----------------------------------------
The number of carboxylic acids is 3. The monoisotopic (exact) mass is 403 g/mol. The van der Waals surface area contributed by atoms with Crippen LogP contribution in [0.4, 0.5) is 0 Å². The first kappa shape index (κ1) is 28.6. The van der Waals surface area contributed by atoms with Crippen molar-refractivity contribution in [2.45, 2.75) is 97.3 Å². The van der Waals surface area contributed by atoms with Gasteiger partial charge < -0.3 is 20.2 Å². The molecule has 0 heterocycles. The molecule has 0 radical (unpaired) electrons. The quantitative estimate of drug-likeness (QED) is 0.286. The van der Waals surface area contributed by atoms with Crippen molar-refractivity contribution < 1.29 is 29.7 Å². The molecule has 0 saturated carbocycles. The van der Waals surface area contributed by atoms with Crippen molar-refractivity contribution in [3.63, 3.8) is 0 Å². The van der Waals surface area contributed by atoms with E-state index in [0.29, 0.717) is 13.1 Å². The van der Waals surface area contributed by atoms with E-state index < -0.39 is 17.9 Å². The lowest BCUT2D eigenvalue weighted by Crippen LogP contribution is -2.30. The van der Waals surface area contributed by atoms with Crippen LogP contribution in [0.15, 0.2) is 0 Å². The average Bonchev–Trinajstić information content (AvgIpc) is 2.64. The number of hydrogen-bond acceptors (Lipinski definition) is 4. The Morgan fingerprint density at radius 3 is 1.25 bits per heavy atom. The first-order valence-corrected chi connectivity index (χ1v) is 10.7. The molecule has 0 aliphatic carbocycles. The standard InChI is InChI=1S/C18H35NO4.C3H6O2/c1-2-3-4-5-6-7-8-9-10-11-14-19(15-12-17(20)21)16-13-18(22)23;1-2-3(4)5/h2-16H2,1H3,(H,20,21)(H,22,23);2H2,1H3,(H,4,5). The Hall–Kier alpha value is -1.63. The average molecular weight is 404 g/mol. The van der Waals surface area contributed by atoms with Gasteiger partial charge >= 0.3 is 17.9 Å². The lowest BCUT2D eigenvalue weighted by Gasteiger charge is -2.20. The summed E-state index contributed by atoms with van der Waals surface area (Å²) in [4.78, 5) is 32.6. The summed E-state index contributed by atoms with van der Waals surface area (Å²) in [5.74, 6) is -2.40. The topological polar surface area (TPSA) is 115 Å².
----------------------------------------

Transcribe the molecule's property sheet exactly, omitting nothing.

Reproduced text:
The number of carboxylic acids is 3. The monoisotopic (exact) mass is 403 g/mol. The van der Waals surface area contributed by atoms with Crippen LogP contribution in [0.4, 0.5) is 0 Å². The first kappa shape index (κ1) is 28.6. The van der Waals surface area contributed by atoms with Crippen molar-refractivity contribution in [2.45, 2.75) is 97.3 Å². The van der Waals surface area contributed by atoms with Gasteiger partial charge < -0.3 is 20.2 Å². The molecule has 0 heterocycles. The molecule has 0 radical (unpaired) electrons. The quantitative estimate of drug-likeness (QED) is 0.286. The van der Waals surface area contributed by atoms with Crippen molar-refractivity contribution < 1.29 is 29.7 Å². The molecule has 0 saturated carbocycles. The van der Waals surface area contributed by atoms with Crippen molar-refractivity contribution in [3.63, 3.8) is 0 Å². The van der Waals surface area contributed by atoms with E-state index in [0.29, 0.717) is 13.1 Å². The van der Waals surface area contributed by atoms with E-state index < -0.39 is 17.9 Å². The lowest BCUT2D eigenvalue weighted by Crippen LogP contribution is -2.30. The van der Waals surface area contributed by atoms with Crippen LogP contribution in [0.15, 0.2) is 0 Å². The average Bonchev–Trinajstić information content (AvgIpc) is 2.64. The number of hydrogen-bond acceptors (Lipinski definition) is 4. The Morgan fingerprint density at radius 3 is 1.25 bits per heavy atom. The first-order valence-corrected chi connectivity index (χ1v) is 10.7. The molecule has 0 aliphatic carbocycles. The standard InChI is InChI=1S/C18H35NO4.C3H6O2/c1-2-3-4-5-6-7-8-9-10-11-14-19(15-12-17(20)21)16-13-18(22)23;1-2-3(4)5/h2-16H2,1H3,(H,20,21)(H,22,23);2H2,1H3,(H,4,5). The Hall–Kier alpha value is -1.63. The average molecular weight is 404 g/mol. The van der Waals surface area contributed by atoms with Gasteiger partial charge >= 0.3 is 17.9 Å². The lowest BCUT2D eigenvalue weighted by Gasteiger charge is -2.20. The summed E-state index contributed by atoms with van der Waals surface area (Å²) in [4.78, 5) is 32.6. The summed E-state index contributed by atoms with van der Waals surface area (Å²) in [5.74, 6) is -2.40. The topological polar surface area (TPSA) is 115 Å².